The opinion of the court was delivered by: Honorable Joseph E. Irenas
Presently before the Court is the Motion to Dismiss the Third-Party Complaint or, Alternatively, to Stay All Proceedings on the Third-Party Complaint and Compel Arbitration by Third-Party Defendant Eckerd Corporation d/b/a Brooks/Eckerd Corporation ("Eckerd").*fn1 For the reasons set forth below, the present motion shall be granted in part and denied in part.
1. Any claim of J&S alleged to arise from ERISA or the MPPAA is dismissed on the merits.
2. Any claim of J&S based on state law, including contract, shall not be dismissed.
3. All remaining state law claims shall be sent to arbitration and the Third Party Complaint shall be dismissed.
Plaintiff William J. Einhorn, Administrator of the Teamsters Pension Trust Fund of Philadelphia & Vicinity (the "Pension Fund"),*fn2 brought a three-count complaint against Defendants J&S, Inc. ("J&S"), Bristol Consolidators, Inc., Ghaznavi Investments, Inc., G&G Investments, Inc.,*fn3 and John J. Ghaznavi seeking recovery of sums to satisfy pension withdrawal liability.*fn4 Count One asserts a claim for pension withdrawal liability against J&S based on a series of collective bargaining agreements with General Teamsters, Chauffeurs and Helpers Local Union No. 470, I.B.T. ("Local 470") pursuant to which J&S was to make monthly contributions to the Pension Fund on behalf of J&S's employees represented by Local 470. (Complaint ¶ 12.)*fn5 Count Two asserts a claim for pension withdrawal liability against J&S, Bristol Consolidators, Inc., Ghaznavi Investments, and G&G Investments, Inc., on the basis that they constitute one "employer" for purposes of J&S's withdrawal liability because they were all under "common control" as defined in Section 4001(b)(1) of ERISA, 29 U.S.C. § 1301(b)(1), on the date that J&S allegedly withdrew from the Pension Fund. (Complaint ¶ 22.) Finally, in Count Three, Einhorn requests that the Court impose a constructive trust on the assets of John J. Ghaznavi for those funds that should have been used to pay the withdrawal liability.*fn6
In response, Defendants filed an answer and third-party complaint against Eckerd, and subsequently filed a First Amendment to the Third-Party Complaint (the "Third-Party Complaint"). According to the Third-Party Complaint, the relationship between Thrift Drug, the predecessor-in-interest to Eckerd, and J&S began in the early 1970s when Thrift Drug agreed to finance the original start-up of the J&S business.*fn7 (Third-Party Complaint ¶ 13.) Thrift Drug sought to extract itself from the "day-to-day relationship" with the Teamsters Union, and thus, it agreed to pay for all costs of the J&S operation, including those related to the Union, in exchange for J&S's operation of the trucking business for Thrift Drug. (Id. ¶ 14.) From the early 1970s to February 2006, J&S states that it "stood in the shoes of Thrift and Eckerd with respect to the [Teamsters Union], receiving orders and payments from Eckerd to be implemented with and paid to the Teamsters Union." (Id. ¶ 15.)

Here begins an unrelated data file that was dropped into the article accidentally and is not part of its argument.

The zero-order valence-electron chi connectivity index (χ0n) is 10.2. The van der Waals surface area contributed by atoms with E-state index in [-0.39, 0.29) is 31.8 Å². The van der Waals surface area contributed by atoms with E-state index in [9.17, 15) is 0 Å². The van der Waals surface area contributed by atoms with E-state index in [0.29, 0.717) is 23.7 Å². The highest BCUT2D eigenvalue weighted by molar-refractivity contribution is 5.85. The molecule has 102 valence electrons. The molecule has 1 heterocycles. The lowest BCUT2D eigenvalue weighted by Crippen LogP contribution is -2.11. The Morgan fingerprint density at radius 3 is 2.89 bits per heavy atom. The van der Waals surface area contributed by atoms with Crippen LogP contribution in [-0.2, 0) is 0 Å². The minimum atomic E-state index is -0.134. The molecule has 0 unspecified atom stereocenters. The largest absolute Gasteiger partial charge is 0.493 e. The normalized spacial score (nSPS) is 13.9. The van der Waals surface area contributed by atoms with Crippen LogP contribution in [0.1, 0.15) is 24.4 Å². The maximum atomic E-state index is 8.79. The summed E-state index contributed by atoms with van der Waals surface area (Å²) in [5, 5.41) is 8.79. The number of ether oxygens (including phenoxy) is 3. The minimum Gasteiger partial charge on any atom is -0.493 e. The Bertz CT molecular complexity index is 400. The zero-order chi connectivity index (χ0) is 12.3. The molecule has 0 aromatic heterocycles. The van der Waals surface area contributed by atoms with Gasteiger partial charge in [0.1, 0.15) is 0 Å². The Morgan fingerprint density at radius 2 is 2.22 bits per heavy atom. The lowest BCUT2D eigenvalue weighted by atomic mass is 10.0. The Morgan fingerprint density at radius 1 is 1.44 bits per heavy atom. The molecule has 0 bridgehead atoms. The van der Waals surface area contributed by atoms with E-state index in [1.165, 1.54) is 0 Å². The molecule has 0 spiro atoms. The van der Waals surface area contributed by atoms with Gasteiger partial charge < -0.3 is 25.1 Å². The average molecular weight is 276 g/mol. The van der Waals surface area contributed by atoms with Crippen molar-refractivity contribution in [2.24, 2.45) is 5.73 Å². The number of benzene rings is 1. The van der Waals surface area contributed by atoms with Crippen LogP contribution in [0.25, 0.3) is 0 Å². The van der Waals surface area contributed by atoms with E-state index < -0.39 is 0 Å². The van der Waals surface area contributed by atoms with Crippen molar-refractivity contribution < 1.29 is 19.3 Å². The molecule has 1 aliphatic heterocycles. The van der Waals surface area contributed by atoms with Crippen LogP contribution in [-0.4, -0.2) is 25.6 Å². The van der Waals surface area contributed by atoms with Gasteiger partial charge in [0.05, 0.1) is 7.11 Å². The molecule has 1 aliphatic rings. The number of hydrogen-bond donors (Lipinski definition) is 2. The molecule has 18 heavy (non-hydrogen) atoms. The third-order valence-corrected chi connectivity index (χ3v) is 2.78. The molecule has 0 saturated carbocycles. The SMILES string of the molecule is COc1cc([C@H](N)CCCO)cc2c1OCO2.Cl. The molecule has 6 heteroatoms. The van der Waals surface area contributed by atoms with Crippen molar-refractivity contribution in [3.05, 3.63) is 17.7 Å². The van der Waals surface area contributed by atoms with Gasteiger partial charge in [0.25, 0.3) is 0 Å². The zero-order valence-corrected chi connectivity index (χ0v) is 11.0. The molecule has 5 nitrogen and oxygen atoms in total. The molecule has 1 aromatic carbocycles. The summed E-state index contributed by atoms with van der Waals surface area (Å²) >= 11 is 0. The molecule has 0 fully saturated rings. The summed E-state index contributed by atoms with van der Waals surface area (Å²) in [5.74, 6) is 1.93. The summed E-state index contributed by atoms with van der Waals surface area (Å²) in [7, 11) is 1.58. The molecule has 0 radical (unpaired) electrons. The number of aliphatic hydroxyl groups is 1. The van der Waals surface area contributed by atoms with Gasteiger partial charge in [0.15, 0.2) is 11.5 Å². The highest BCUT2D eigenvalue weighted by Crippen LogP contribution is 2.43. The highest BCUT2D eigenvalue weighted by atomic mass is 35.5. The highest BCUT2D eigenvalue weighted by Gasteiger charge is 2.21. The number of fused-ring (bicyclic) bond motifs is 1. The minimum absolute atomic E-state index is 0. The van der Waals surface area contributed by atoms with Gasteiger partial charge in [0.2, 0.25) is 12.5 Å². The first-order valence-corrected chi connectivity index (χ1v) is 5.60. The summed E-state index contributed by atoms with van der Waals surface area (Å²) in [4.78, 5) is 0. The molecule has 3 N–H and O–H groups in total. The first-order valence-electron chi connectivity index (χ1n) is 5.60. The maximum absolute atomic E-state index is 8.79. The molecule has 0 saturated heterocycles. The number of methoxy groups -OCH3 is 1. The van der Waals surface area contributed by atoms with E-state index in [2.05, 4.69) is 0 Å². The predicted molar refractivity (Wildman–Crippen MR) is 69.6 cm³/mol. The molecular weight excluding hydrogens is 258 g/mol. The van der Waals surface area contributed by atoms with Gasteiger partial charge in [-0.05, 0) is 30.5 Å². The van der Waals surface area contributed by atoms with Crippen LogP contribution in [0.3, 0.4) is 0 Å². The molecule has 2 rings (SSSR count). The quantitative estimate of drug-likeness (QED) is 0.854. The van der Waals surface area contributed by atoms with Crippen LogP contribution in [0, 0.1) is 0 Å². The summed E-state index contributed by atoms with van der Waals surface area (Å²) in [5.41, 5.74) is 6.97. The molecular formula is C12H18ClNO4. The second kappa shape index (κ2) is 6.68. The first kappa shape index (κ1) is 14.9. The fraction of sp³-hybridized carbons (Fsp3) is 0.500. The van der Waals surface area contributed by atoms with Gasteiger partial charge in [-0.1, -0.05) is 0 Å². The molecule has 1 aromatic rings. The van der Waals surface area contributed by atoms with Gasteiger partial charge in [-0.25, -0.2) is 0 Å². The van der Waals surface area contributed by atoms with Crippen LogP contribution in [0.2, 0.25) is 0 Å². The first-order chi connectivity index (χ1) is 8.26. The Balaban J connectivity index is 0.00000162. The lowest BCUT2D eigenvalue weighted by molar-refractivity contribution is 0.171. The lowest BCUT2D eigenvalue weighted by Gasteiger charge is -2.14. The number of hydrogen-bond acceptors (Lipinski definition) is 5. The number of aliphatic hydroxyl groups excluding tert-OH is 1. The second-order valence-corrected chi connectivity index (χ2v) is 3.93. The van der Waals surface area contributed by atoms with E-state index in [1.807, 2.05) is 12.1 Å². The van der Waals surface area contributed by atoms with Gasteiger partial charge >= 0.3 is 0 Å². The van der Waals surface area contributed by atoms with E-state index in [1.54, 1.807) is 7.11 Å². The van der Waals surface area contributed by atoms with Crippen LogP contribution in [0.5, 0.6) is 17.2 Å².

J&S asserts that, prior to executing any collective bargaining agreement with Local 470, it submitted such agreements directly to Thrift Drug, "which in turn approved the concepts  and/or language."*fn8 (Id. ¶ 18.) Thus, J&S alleges that Thrift Drug was aware that contributions to the Pension Plan were part of J&S's reasonable costs of doing business with Thrift Drug. (Id. ¶ 19.) Further, J&S states that Thrift Drug paid J&S all contributions due under the collective bargaining agreements for J&S's Local 470 employees, and that J&S then submitted such contributions to Local 470. (Id. ¶ 20.) J&S asserts that both the procedure for approving collective bargaining agreements as well as the payment of union member contributions to J&S continued after Thrift Drug merged with Eckerd. (Id. ¶¶ 24-27.) Neither Thrift Drug nor Eckerd were named parties to the collective bargaining agreement between J&S and Local 470 that covered the period from May 1, 2003, to April 30, 2006. (Eckerd 56.1 Stat ¶¶ 5-6; Rosen Aff., Ex. A.)*fn9 During this time period, on February 11, 1992, Thrift Drug notified J&S that it sought to terminate the services of J&S at Thrift Drug's Atlanta Distribution Center. (Eckerd 56.1 Stat. ¶ 8.) As a result of this termination, J&S and Thrift Drug simultaneously executed two agreements on October 30, 1996, a Settlement Agreement and Mutual Release,*fn10 effective immediately ("Settlement Agreement"), and a Transportation Agreement, effective September 1, 1995 ("Transportation Agreement").*fn11
The Settlement Agreement provided that the "execution of the Transportation Agreement shall be a condition precedent to the effectiveness" of the Settlement Agreement. (Rosen Aff., Ex. B.) Likewise, the Transportation Agreement stipulated that "this Agreement is entered into pursuant to the provisions of the [Settlement Agreement] executed by the parties simultaneously herewith." (Rosen Aff., Ex. C.)